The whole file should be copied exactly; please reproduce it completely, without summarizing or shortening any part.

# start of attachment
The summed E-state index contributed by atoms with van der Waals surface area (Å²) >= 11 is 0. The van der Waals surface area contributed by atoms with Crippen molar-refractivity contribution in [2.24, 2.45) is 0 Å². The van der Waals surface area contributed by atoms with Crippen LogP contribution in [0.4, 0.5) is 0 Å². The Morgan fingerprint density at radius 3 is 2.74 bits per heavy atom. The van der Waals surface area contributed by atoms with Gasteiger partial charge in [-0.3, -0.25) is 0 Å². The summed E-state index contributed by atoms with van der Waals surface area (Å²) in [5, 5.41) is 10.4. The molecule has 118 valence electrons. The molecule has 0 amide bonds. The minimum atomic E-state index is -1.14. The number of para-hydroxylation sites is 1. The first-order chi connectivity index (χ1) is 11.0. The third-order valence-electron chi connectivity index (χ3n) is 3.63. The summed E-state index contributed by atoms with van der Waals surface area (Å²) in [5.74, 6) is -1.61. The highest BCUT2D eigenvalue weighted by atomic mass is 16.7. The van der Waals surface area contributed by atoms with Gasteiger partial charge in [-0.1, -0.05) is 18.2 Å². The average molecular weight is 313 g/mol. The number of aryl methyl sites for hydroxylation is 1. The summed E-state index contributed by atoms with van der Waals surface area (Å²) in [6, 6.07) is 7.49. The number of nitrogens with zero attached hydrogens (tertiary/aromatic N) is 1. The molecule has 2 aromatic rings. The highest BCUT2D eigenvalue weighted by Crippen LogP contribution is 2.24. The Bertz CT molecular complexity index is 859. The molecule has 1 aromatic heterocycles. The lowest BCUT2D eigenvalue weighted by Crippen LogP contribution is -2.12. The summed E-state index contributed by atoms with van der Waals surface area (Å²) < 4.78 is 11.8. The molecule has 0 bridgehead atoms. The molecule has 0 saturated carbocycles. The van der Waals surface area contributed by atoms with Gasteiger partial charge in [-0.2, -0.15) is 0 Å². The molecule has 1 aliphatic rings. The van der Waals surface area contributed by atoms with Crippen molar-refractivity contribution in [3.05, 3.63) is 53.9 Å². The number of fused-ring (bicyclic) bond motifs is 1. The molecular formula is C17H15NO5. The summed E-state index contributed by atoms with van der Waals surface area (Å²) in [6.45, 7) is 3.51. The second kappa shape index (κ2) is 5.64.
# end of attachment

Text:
The summed E-state index contributed by atoms with van der Waals surface area (Å²) >= 11 is 0. The van der Waals surface area contributed by atoms with Crippen molar-refractivity contribution in [2.24, 2.45) is 0 Å². The van der Waals surface area contributed by atoms with Crippen LogP contribution in [0.4, 0.5) is 0 Å². The Morgan fingerprint density at radius 3 is 2.74 bits per heavy atom. The van der Waals surface area contributed by atoms with Gasteiger partial charge in [-0.3, -0.25) is 0 Å². The summed E-state index contributed by atoms with van der Waals surface area (Å²) in [5, 5.41) is 10.4. The molecule has 118 valence electrons. The molecule has 0 amide bonds. The minimum atomic E-state index is -1.14. The number of para-hydroxylation sites is 1. The first-order chi connectivity index (χ1) is 11.0. The third-order valence-electron chi connectivity index (χ3n) is 3.63. The summed E-state index contributed by atoms with van der Waals surface area (Å²) in [5.74, 6) is -1.61. The highest BCUT2D eigenvalue weighted by atomic mass is 16.7. The van der Waals surface area contributed by atoms with Gasteiger partial charge in [-0.1, -0.05) is 18.2 Å². The average molecular weight is 313 g/mol. The number of aryl methyl sites for hydroxylation is 1. The summed E-state index contributed by atoms with van der Waals surface area (Å²) in [6, 6.07) is 7.49. The number of nitrogens with zero attached hydrogens (tertiary/aromatic N) is 1. The molecule has 2 aromatic rings. The highest BCUT2D eigenvalue weighted by Crippen LogP contribution is 2.24. The Bertz CT molecular complexity index is 859. The molecule has 1 aromatic heterocycles. The lowest BCUT2D eigenvalue weighted by Crippen LogP contribution is -2.12. The summed E-state index contributed by atoms with van der Waals surface area (Å²) < 4.78 is 11.8. The molecule has 0 bridgehead atoms. The molecule has 0 saturated carbocycles. The van der Waals surface area contributed by atoms with Gasteiger partial charge in [-0.2, -0.15) is 0 Å². The molecule has 1 aliphatic rings. The van der Waals surface area contributed by atoms with Crippen molar-refractivity contribution in [3.05, 3.63) is 53.9 Å². The number of fused-ring (bicyclic) bond motifs is 1. The molecular formula is C17H15NO5. The summed E-state index contributed by atoms with van der Waals surface area (Å²) in [6.45, 7) is 3.51. The second kappa shape index (κ2) is 5.64.